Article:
Handling pesticides safely means having a plan in place to handle trouble, a South Dakota State University specialist said.
Jim Wilson, SDSU Extension pesticide applicator training/certification specialist, said a 1995 state regulation already requires certified pesticide applicators have a written plan outlining proper handling procedures and spill responses. A blank example of the plan and guidelines for what the plan should contain is available as SDSU Extension Extra 8109, "Handling Pesticides Properly." Get a copy from your local county Extension office or find it online at http://agbiopubs.sdstate.edu/articles/ExEx8109.pdf.
Applicators who already have a written plan should review it as the spray season gets under way, Wilson said.
"Applicators need to think about worst-case scenarios and take steps to prevent those now," Wilson said. "When you are in the middle of a field and have a leaking hose, that's not the best time to have to think about how to control the leak."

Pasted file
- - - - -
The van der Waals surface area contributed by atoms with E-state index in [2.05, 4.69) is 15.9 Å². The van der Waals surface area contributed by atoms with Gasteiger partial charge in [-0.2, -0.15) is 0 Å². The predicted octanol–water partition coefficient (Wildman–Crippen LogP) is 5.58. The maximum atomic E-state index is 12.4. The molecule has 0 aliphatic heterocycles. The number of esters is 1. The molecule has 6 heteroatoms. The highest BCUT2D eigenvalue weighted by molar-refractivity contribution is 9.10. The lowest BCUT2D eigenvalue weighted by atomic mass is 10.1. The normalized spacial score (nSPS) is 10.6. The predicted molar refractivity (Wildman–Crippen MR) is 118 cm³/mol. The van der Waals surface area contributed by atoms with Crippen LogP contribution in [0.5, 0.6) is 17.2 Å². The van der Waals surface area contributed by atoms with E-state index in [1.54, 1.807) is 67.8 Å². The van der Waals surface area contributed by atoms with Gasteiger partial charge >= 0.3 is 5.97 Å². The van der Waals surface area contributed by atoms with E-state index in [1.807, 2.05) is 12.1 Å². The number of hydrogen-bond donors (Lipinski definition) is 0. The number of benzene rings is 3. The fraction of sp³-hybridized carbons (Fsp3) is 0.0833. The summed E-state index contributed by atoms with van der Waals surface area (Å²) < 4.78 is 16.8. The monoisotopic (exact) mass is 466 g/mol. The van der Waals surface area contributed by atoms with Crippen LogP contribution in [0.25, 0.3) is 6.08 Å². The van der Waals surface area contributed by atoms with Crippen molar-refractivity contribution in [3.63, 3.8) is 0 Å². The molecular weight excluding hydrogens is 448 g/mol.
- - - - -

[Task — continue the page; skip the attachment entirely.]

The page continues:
Wilson offered some basic tips for avoiding trouble or being prepared to deal with it:
Carefully choose the areas where you mix and load pesticides. If possible, do it at varying locations in a field where that pesticide is labeled for use. Wilson explains that spilling a very small amount at different locations in a field most likely won't cause trouble. But spilling a small amount at the same site over several occasions could cause contamination.
Don't fill or mix in the farmyard, and take special care to stay away from wells. If there is a spill, the pesticide could follow the well casing down into the aquifer.
Consider building a spill response kit, including such items as duct or electrician's tape, washer-headed screws, caulking or sealant, absorbent materials, extra hoses, hose clamps, plastic tarps or bags, a shovel.
Keep a supply of critical parts or those that commonly fail on hand in case a leak or other problem develops.
Carefully read and follow directions on the labels of pesticides you plan to use. Each pesticide label tells what protective clothing to wear and gives any special handling instructions for that pesticide.